“This is not an ‘on the one hand, on the other hand’ issue ... we lose connection and we can’t recreate that,” the official said.
But surveillance critics say there are plenty of tools still available.
“Regarding the 'roving wiretap' and 'business records' provisions ... the government can continue to get phone records via the 'trap & trace/pen register' authorities of the PATRIOT Act [Section 214], as well as justify collecting personal information by claiming it's needed because it may contain 'foreign intelligence information' [Section 218], or conducting 'sneak and peek' searches [Section 213],” CATO Institute's Eddington told HuffPost in an email. “And of course, they can always get a warrant from the FISA court for surveillance on an emergency basis for several days, then get it continued under existing FISA authorities if they meet existing FISA statutory requirements.”
Even as the White House says it has no options to replace the expiring provisions, analysts themselves have decried the overabundance of surveillance programs. Some intelligence officials have internally voiced concern that the flood of data has the reverse effect of slowing intelligence-gathering, as there’s too much to sift through.
According to documents from former NSA contractor-turned-whistleblower Edward Snowden, analysts privately worried that the government has too many surveillance programs. The inundation of data collections, the Intercept writes, actually makes it harder to gather good intelligence.
“We in the agency are at risk of a similar, collective paralysis in the face of a dizzying array of choices every single day,” one analyst wrote in 2011.
Even if the U.S. government can’t find one of its dizzying number of surveillance programs to fill in the gaps left by the expiring Patriot Act provisions, there’s always the option of an executive order. And no one’s really sure how they’ll operate in a post-Patriot Act world.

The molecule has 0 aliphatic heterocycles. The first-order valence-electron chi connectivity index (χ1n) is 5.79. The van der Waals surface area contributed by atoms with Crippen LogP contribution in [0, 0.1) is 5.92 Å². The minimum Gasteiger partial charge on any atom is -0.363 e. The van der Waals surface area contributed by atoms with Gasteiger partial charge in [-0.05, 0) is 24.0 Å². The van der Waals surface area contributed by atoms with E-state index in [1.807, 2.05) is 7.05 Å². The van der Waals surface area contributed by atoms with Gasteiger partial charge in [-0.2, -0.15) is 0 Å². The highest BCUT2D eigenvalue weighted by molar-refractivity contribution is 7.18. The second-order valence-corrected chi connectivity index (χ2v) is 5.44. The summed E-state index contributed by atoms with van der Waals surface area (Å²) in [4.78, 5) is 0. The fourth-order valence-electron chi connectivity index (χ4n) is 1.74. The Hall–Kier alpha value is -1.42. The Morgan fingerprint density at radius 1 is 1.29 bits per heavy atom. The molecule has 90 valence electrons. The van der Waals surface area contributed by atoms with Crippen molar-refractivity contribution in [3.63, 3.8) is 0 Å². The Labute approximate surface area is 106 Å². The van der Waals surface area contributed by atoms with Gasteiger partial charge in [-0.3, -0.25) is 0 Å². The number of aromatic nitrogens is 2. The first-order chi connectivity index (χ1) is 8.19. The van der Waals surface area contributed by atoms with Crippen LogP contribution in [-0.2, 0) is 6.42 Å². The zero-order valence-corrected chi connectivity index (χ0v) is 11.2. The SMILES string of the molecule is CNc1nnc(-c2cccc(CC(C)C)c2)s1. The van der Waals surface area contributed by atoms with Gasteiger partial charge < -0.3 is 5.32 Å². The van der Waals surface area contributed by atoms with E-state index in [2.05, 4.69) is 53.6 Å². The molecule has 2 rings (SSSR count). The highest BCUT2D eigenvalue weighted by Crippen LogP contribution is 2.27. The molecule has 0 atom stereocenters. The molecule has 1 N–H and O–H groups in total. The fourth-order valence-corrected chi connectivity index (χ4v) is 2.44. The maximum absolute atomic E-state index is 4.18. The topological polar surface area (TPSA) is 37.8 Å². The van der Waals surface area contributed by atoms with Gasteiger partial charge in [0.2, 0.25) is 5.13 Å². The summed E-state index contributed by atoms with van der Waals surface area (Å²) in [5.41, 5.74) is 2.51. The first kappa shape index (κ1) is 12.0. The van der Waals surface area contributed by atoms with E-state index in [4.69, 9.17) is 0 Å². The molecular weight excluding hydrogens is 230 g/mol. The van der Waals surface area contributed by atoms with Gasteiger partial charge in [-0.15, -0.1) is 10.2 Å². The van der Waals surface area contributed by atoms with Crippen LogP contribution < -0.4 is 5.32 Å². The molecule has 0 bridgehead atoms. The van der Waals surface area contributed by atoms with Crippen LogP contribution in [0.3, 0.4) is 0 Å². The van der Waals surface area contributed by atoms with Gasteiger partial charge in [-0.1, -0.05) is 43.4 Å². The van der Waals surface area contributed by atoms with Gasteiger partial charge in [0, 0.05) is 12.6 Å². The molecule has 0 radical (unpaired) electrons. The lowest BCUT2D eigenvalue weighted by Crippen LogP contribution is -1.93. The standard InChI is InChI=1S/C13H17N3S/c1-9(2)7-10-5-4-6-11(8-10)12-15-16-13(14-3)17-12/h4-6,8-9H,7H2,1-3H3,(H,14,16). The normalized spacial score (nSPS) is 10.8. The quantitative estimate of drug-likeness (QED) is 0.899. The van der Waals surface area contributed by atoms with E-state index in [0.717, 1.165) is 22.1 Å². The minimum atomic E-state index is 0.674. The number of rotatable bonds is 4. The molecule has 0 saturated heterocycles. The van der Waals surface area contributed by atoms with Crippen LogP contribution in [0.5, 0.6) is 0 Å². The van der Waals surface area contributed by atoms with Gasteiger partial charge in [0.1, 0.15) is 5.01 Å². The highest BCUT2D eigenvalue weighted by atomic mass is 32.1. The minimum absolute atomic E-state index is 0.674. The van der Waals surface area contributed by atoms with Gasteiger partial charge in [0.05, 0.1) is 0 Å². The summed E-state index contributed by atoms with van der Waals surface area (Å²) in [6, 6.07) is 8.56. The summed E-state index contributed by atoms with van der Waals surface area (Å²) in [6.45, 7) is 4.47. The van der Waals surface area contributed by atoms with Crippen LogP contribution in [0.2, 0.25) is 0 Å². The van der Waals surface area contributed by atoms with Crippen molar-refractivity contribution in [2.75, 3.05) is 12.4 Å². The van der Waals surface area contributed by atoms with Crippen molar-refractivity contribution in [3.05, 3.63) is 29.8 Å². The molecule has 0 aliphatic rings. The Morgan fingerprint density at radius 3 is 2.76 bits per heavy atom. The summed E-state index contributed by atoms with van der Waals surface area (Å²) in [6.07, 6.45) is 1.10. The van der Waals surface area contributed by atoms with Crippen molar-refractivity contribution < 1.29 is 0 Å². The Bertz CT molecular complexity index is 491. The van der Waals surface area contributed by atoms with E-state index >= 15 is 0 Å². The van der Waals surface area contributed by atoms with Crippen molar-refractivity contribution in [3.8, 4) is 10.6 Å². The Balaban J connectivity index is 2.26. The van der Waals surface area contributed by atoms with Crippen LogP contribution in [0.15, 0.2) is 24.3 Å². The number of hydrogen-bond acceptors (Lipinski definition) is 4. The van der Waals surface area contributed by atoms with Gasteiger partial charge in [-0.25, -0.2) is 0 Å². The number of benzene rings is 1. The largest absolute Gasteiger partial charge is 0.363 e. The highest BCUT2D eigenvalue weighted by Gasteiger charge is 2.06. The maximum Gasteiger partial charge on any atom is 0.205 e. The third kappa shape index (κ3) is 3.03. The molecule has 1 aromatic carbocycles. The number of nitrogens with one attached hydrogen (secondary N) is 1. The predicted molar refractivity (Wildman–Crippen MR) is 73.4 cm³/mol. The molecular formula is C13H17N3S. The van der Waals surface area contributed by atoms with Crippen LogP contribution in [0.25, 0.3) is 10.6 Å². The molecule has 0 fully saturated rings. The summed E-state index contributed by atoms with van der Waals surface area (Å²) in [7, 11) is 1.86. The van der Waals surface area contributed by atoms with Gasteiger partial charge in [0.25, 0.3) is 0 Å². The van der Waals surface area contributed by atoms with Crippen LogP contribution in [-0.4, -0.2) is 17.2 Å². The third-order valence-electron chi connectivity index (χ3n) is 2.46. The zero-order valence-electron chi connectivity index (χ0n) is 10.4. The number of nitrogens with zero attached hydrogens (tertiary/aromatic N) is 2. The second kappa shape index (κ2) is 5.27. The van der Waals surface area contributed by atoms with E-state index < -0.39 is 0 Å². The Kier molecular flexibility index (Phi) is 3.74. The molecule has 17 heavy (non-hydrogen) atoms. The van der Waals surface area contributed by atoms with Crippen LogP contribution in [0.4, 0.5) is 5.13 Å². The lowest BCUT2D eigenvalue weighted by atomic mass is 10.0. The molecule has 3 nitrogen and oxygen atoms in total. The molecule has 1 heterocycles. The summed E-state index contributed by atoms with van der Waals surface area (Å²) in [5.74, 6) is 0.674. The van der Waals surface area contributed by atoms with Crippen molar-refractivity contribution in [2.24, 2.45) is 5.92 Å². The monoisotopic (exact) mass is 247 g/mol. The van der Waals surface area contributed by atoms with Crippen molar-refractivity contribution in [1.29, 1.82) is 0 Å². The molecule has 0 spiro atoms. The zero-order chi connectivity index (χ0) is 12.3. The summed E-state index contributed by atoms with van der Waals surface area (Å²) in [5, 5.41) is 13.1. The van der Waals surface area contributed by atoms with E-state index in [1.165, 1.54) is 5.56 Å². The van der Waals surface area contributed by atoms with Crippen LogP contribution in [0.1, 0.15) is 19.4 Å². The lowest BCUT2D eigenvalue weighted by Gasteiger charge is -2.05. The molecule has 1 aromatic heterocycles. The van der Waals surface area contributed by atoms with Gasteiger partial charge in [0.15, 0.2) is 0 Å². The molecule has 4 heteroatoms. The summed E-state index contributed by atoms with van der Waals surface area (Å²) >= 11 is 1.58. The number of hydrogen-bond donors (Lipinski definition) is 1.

"The question of what is the remaining organic power of the president of the United States to authorize our intelligence activities absent statutory authority, such as in the Patriot Act, is still a legal question and has never really been fully settled." Cash said.
One executive order in particular has been used to skirt congressional authorization before: E.O. 12333.
Pronounced “twelve-triple-three,” the executive mandate is a little-known order that, despite countless warnings from whistleblowers, intelligence community leaders and even NSA defenders, has skirted most of the spotlight as the debate over sweeping NSA spying barrels through the halls of Congress.
It’s a broad order, written in the era of Reagan and largely unchanged since, despite massive advancements in technology and telecommunications. Among other things, it contains provisions that outline broadly how intelligence agencies can collect data on foreign targets and American citizens. It's been used in the past to back hugely controversial programs.
"It doesn’t really create any programs and authorities in and of itself, as opposed to being the organizing document of the United States intelligence community," Cash said.
The Terrorist Surveillance Program, the blockbuster, post-9/11 domestic wiretapping operation run by the Bush administration in the aftermath of the attacks, was run pursuant to 12333. And although that program specifically has been ended, intelligence agencies still rely heavily on the order.
Former NSA director Keith Alexander told Congress in 2013 that his agency “conducts the majority of its [Signals Intelligence] authorities ... solely pursuant to the authority provided by Executive Order 12333.”
And both within the intelligence community and among its chief defenders, that doesn’t sit well.
Intelligence Committee Vice-Chair Dianne Feinstein (D-Calif.), who vehemently defended the NSA’s Patriot Act program, has consistently voiced concern over the programs NSA runs under 12333, saying they’re largely unchecked by Congress and subject to far looser privacy restrictions. And Jonathan Napier Tye, an intelligence community whistleblower, says 12333 should cause even more concern than the sweeping programs revealed by Snowden.
“Americans should be even more concerned about the collection and storage of their communications under Executive Order 12333 than under [Patriot Act] Section 215,” Tye wrote last year.
Twelve-triple-three, firmly stuck in intelligence wonk-land, could prove to be the administration’s answer to the gaps it has warned about in the runup to Sunday’s expiration date. So could the plethora of other surveillance programs it will still have under the Patriot Act.
And as for the administration’s claims that the expiration means the process will be slower, since they’ll need to prove more to collect Americans’ data? NSA critics are asking why this is such a problem.
"If that requires individual court orders in some cases to get data on individual Americans, so much the better,” Eddington said. “That's what Madison, Jefferson and the founders intended."